Is the Sun always up for exactly 12 hours at the equator? (Beginner)

What is the length of day at the equator? I recently told a friend with great certainty that at the equator the sun rose and set at exactly 12 hour intervals at roughly 6 a.m. and 6 p.m. (depending on the time zone) every day of the year. Now I'm not so sure.

You're right. It is always exactly 12 hours. There are a couple of different ways you can convince yourself that this is so, but I think the easiest one is this symmetry argument:

In the Northern Hemisphere, the length of the day is longer during the months when the North Pole is tilted towards the Sun and shorter during the months when it's tilted away from the Sun. The reverse is true for the Southern Hemisphere. The Equator is exactly halfway in between the poles. So it wouldn't make any sense for a day on the equator to be longer when one of the poles is tilted towards the Sun, and shorter when the other one is.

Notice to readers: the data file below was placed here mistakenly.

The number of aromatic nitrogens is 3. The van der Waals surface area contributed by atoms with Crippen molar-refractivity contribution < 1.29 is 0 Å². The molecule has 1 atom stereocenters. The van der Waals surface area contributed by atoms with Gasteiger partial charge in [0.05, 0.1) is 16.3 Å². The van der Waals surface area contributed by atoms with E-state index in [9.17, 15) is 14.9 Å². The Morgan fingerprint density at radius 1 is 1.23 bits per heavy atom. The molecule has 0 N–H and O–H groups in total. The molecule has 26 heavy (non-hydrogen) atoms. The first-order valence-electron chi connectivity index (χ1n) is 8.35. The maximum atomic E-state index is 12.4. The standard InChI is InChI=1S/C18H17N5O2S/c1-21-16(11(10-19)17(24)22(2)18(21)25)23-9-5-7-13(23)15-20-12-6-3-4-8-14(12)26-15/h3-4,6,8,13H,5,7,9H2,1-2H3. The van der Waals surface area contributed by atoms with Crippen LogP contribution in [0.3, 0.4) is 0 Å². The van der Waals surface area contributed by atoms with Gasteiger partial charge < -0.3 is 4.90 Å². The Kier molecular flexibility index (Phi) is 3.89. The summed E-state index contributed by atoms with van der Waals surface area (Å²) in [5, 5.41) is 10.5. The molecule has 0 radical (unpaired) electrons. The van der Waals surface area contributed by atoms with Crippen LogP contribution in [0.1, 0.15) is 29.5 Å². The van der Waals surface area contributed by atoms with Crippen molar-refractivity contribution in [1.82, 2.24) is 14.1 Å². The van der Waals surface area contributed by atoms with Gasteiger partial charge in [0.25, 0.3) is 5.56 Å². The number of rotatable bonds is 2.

This page was last updated on June 27, 2015.


About the Author

Christopher Springob

Christopher Springob

Chris studies the large scale structure of the universe using the peculiar velocities of galaxies.  He got his PhD from Cornell in 2005, and is now a Research Assistant Professor at the University of Western Australia.

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